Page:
Socially the Bennets belong to the landed gentry class. Mr. Bennet is a gentleman farmer of moderate means whose main source of income is from his estate:
Mr. Bennet's property consisted almost entirely in an estate of two thousand a year. [Ch.2]
The Lucases are socially inferior to the Bennets because they belong to the trading class:
Sir Willaim Lucas had been formerly in trade in Meryton. [Ch.5]
In Jane Austen's time ownership of land was the single most important indicator of social status. It was not the amount of money you had but the amount of land you owned which determined your social status. For instance, Darcy the hero of the novel owns a large estate at Pemberley and in Ch.56 his aunt Lady Catherine comes to Longbourn to dissuade Elizabeth from marrying him by hinting that Elizabeth belongs to a different social class than Darcy's. Elizabeth at once angrily retorts,
He is a gentleman; I am a gentleman's daughter; so far we are equal.
In Ch.5 we read how Sir William Lucas attempted to gloss over and disguise his socially inferior status:
Sir William Lucas had been formerly in trade in Meryton, where he had made a tolerable fortune and risen to the honour of knighthood by an address to the King during his mayoralty. The distinction had perhaps been felt too strongly. It had given him a disgust to his business and to his residence in a small market town; and quitting them both, he had removed with his family to a house about a mile from Meryton, denominated from that period Lucas Lodge, where he could think with pleasure of his own importance, and, unshackled by business, occupy himself solely in being civil to all the world.
Although the Bennets and the Lucases belong to two different social classes they are good friends, especially Elizabeth Bennet and Charlotte Lucas and both the families face the same problems -- limited sources of income and the marriage of the daughters.
Both Elizabeth and Charlotte have diametrically opposed views to marriage. In Ch.22 to Elizabeth's shock and surprise after Charlotte has accepted Collins' marriage proposal, Charlotte defends herself by remarking,
I am not romantic, you know. I never was. I ask only a comfortable home; and considering Mr.Collins' character, connections, and situation in life, I am convinced that my chance of happiness with him is as fair as most people can boast on entering the marriage state.''
Elizabeth unlike Charlotte is "a rational creature" who strikes the right balance between 'romance' and 'realism.' In Ch.19 she angrily rejects Collins' proposal saying,
Do not consider me now as an elegant female intending to plague you, but as a rational creature speaking the truth from her heart.
Elizabeth Bennet courageously rejects the marriage offer of Collins who will inherit her father's estate because her father has no male heir. After her father's death she, her mother and her sisters will have to vacate the house. Elizabeth could have prevented this by agreeing to get married to Collins. By refusing to do so Elizabeth proves her strength of character. She is rewarded at the end of the novel for her strength of conviction by getting married to Darcy the wealthiest man in the whole novel with a large estate with an annual income of ten thousand pounds.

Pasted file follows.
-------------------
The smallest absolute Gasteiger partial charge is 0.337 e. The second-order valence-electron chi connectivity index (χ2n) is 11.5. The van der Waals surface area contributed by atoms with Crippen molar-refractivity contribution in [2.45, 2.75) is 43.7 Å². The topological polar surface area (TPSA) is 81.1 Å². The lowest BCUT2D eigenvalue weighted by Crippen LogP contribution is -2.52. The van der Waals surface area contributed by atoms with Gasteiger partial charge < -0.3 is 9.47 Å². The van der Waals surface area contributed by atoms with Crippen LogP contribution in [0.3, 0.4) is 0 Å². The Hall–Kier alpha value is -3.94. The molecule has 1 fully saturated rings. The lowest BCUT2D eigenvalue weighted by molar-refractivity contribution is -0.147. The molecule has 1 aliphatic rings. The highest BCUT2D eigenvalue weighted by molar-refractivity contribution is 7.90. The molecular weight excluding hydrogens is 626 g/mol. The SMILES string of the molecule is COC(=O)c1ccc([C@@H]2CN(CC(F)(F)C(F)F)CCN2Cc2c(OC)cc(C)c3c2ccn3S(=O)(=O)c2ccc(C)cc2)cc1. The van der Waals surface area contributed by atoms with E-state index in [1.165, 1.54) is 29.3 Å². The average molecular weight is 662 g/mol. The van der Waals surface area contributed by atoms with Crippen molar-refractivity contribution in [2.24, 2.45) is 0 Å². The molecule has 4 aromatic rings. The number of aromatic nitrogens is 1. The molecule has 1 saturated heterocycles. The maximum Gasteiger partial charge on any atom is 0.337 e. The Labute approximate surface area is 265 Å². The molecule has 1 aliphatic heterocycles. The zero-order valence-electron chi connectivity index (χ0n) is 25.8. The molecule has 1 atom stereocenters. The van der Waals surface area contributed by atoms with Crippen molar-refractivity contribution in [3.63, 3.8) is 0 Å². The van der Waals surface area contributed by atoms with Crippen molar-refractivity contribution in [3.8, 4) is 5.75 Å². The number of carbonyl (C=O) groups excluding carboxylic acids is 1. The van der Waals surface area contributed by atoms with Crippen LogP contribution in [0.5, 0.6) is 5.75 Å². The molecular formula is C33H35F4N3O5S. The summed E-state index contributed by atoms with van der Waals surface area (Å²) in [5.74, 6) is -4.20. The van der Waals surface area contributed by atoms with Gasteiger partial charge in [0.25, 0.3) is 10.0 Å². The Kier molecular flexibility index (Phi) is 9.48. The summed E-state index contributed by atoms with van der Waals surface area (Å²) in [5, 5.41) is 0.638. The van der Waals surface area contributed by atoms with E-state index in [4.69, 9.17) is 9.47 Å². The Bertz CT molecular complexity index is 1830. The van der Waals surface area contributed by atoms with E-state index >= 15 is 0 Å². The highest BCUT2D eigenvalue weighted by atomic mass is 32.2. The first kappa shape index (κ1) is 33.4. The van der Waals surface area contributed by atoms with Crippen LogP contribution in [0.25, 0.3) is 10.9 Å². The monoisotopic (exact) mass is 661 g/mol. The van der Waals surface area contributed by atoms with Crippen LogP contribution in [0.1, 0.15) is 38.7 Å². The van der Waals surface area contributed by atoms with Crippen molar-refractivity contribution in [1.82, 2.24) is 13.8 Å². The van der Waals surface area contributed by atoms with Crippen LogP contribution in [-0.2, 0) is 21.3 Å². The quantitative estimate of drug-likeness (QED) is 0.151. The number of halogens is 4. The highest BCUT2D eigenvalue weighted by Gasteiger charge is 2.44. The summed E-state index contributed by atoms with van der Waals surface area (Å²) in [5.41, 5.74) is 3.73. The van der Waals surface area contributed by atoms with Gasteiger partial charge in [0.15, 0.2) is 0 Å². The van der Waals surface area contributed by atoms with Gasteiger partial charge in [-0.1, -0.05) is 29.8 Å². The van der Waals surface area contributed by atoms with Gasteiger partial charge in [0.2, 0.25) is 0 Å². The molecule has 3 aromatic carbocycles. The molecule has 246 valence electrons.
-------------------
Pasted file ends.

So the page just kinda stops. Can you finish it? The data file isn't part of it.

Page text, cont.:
Interestingly, readers see little of the families gathered. The beginning of the novel includes the scene where the Bennets are discussing meeting Mr. Bingley. Readers realize that this is a family where the parents have little in common except their children, not uncommon in that time, and that they have little respect or affection for one another. The parents have their favorites. The Lucases readers never see gathered and having a family discussion so inferences are unbalanced.
Social status and economic status are apparent. The Bennets do not have a son to inherit, but the Lucases might ("younger Lucases" I believe is how the younger children of unmentioned gender are called). Though the Lucases are a family of the minor gentry, the title is insignificant since Sir William Lucas is the first to bear it. No mention is made of any connections until Charlotte marries Mr. Collins. Additionally, Bingley's sisters note with disdain that he had presumably been a shopkeeper. The family lives in the country and does not participate in London society. They live simply, and the daughters help around the house, which Mrs. Bennet reveals. The Bennets attempt to live better in keeping servants and a cook. Their girls are left to their own devices and given few formal skills. Mr. Bennet has inherited Longbourne, and it appears to have been in the family for a few generations since the entailment exists. When the patriarchs of these families die, the widows and unmarried daughters will have little to live on but the generosity of others. For the given time, the Lucases are the "better family", and if they have a son, they are a more financially stable family.
Following the marriages of Charlotte, Jane, and Elizabeth; the relative social and economic status of the families changes. Elizabeth and the Bennets are now connected to Lady de Bourgh, being Darcy's aunt. This is a better connection than the Lucases have with Charlotte married to the minister Mr. Collins whose patroness is Lady de Bourgh. The Bennet daughters still lack titles; however, their connections to men of income, property, and titled connections is greater than that of the Lucases at the end of the novel.